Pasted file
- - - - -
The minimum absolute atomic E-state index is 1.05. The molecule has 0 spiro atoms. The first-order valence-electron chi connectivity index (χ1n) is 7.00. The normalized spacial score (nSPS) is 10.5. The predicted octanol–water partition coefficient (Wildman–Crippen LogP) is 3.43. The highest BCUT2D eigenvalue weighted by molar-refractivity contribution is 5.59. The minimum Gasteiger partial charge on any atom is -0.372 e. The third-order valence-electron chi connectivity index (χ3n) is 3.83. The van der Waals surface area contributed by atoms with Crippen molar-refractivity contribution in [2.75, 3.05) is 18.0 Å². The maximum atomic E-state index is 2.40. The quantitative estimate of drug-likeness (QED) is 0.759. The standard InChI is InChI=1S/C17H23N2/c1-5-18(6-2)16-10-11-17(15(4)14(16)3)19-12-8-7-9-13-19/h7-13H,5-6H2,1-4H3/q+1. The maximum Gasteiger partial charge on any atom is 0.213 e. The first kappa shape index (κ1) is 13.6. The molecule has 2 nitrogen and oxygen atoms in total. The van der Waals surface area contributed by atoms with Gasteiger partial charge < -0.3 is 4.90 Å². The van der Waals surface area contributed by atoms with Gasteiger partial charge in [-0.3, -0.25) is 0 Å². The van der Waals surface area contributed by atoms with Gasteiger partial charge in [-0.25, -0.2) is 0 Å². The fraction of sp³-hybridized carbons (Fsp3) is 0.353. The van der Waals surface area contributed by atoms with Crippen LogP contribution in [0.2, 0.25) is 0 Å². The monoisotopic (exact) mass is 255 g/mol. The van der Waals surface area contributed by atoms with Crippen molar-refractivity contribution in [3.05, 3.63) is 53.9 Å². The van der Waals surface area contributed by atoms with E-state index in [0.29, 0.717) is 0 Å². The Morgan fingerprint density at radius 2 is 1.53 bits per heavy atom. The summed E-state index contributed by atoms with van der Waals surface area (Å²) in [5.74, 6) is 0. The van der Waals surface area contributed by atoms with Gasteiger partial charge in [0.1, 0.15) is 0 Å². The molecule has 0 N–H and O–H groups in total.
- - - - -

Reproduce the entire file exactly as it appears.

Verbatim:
The minimum absolute atomic E-state index is 1.05. The molecule has 0 spiro atoms. The first-order valence-electron chi connectivity index (χ1n) is 7.00. The normalized spacial score (nSPS) is 10.5. The predicted octanol–water partition coefficient (Wildman–Crippen LogP) is 3.43. The highest BCUT2D eigenvalue weighted by molar-refractivity contribution is 5.59. The minimum Gasteiger partial charge on any atom is -0.372 e. The third-order valence-electron chi connectivity index (χ3n) is 3.83. The van der Waals surface area contributed by atoms with Crippen molar-refractivity contribution in [2.75, 3.05) is 18.0 Å². The maximum atomic E-state index is 2.40. The quantitative estimate of drug-likeness (QED) is 0.759. The standard InChI is InChI=1S/C17H23N2/c1-5-18(6-2)16-10-11-17(15(4)14(16)3)19-12-8-7-9-13-19/h7-13H,5-6H2,1-4H3/q+1. The maximum Gasteiger partial charge on any atom is 0.213 e. The first kappa shape index (κ1) is 13.6. The molecule has 2 nitrogen and oxygen atoms in total. The van der Waals surface area contributed by atoms with Gasteiger partial charge < -0.3 is 4.90 Å². The van der Waals surface area contributed by atoms with Gasteiger partial charge in [-0.3, -0.25) is 0 Å². The van der Waals surface area contributed by atoms with Gasteiger partial charge in [-0.25, -0.2) is 0 Å². The fraction of sp³-hybridized carbons (Fsp3) is 0.353. The van der Waals surface area contributed by atoms with Crippen LogP contribution in [0.2, 0.25) is 0 Å². The monoisotopic (exact) mass is 255 g/mol. The van der Waals surface area contributed by atoms with Crippen molar-refractivity contribution in [3.05, 3.63) is 53.9 Å². The van der Waals surface area contributed by atoms with E-state index in [0.29, 0.717) is 0 Å². The Morgan fingerprint density at radius 2 is 1.53 bits per heavy atom. The summed E-state index contributed by atoms with van der Waals surface area (Å²) in [5.74, 6) is 0. The van der Waals surface area contributed by atoms with Gasteiger partial charge in [0.1, 0.15) is 0 Å². The molecule has 0 N–H and O–H groups in total.